If readers want to know where The Los Angeles Times stands on the issues the loomed over the United Methodist Church trial of the Rev. Frank Schaefer, all they have to do is read one summary passage in a recent update.
Schaefer, GetReligion readers will recall, was on trial for violating his ordination vows, in which he promised to defend the “order, liturgy, doctrine, and discipline” of his local, national and global church. He broke his ordination vows by performing a marriage rite for his son and another man.
Thus, the crucial Los Angeles Times passage:
… Schaefer’s United Methodist Church does not tolerate same-sex marriage, and Schaefer has become the latest poster child in the fight between reformists and traditionalists, who after learning of the wedding took Schaefer to a church court this month and won. After an emotionally charged trial, a jury of fellow pastors convicted Schaefer of breaking church law and suspended him for 30 days for performing the April 2007 marriage of his son in Massachusetts.
Now, he faces a choice: loyalty to church doctrine, or loyalty to his son and to other gay men and women who might ask him to perform marriages in the future.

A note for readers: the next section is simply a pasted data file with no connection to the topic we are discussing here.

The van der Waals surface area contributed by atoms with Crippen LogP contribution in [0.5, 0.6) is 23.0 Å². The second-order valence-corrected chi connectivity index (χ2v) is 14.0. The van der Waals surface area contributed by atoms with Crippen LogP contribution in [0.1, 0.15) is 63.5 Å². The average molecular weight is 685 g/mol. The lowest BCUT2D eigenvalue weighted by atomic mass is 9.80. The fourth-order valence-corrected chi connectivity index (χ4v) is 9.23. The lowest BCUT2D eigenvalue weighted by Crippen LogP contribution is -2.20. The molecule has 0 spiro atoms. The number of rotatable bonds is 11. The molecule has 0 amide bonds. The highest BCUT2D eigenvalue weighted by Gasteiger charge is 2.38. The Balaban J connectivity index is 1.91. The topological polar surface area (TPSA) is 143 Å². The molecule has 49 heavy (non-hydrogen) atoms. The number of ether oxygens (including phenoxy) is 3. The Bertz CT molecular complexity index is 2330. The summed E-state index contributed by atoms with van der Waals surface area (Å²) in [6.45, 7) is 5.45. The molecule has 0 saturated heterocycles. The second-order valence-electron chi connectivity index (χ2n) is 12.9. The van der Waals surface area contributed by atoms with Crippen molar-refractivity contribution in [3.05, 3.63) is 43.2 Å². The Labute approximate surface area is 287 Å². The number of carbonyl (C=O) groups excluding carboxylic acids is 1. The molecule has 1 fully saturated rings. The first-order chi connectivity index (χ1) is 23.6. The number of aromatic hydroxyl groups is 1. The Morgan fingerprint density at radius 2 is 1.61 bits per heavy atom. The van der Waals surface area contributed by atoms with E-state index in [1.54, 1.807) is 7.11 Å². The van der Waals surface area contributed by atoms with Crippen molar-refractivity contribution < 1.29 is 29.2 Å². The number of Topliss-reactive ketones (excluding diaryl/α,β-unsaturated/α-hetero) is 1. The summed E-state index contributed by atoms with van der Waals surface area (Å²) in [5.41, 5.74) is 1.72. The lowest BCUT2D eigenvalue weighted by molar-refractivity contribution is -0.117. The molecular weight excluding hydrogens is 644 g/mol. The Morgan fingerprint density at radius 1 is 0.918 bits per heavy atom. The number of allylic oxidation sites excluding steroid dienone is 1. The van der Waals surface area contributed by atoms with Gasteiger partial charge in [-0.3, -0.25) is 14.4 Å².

OK, three cheers for a rare mainstream media reference to the word “doctrine,” which — properly so — is included along with the obligatory reference to the trivial sounding term “rules.”
Say what? This is a biased wording that plunges right past the problems in Schaefer trial coverage that host Todd Wilken and I discussed in this week’s “Crossroads” podcast (click here to listen in).
Open your local cyber dictionary and you will find this information:
re·form: verb …
: to improve (someone or something) by removing or correcting faults, problems, etc.
In other words, this is not a battle between people who want to defend church traditions and those who want to “change,” “liberalize” or even “modernize” them. This is a battle in which one side — by the word chosen by the Times — are merely attempting to remove or correct an error, a fault, in the teachings of their church and, by proxy, two millennia of church history.
There is, in other words, a good side here and a bad side and there is no need for journalistic coverage that treats both sides in a fair and accurate manner.